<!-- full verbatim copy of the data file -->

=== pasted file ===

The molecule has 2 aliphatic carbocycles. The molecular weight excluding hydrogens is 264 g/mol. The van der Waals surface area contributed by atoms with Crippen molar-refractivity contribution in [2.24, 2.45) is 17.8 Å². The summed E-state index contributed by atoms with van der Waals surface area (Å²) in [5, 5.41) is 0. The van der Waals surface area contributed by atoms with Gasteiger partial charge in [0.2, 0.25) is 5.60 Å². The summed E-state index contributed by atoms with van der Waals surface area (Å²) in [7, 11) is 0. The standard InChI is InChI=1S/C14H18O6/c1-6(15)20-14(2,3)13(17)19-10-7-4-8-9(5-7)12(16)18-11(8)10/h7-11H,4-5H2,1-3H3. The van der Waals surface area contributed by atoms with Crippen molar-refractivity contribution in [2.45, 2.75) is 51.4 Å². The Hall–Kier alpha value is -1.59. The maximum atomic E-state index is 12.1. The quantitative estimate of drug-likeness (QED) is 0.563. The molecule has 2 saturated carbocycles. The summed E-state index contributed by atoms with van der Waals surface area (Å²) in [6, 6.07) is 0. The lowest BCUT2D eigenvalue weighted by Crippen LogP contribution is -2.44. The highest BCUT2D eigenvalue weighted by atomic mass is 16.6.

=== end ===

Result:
The molecule has 2 aliphatic carbocycles. The molecular weight excluding hydrogens is 264 g/mol. The van der Waals surface area contributed by atoms with Crippen molar-refractivity contribution in [2.24, 2.45) is 17.8 Å². The summed E-state index contributed by atoms with van der Waals surface area (Å²) in [5, 5.41) is 0. The van der Waals surface area contributed by atoms with Gasteiger partial charge in [0.2, 0.25) is 5.60 Å². The summed E-state index contributed by atoms with van der Waals surface area (Å²) in [7, 11) is 0. The standard InChI is InChI=1S/C14H18O6/c1-6(15)20-14(2,3)13(17)19-10-7-4-8-9(5-7)12(16)18-11(8)10/h7-11H,4-5H2,1-3H3. The van der Waals surface area contributed by atoms with Crippen molar-refractivity contribution in [2.45, 2.75) is 51.4 Å². The Hall–Kier alpha value is -1.59. The maximum atomic E-state index is 12.1. The quantitative estimate of drug-likeness (QED) is 0.563. The molecule has 2 saturated carbocycles. The summed E-state index contributed by atoms with van der Waals surface area (Å²) in [6, 6.07) is 0. The lowest BCUT2D eigenvalue weighted by Crippen LogP contribution is -2.44. The highest BCUT2D eigenvalue weighted by atomic mass is 16.6.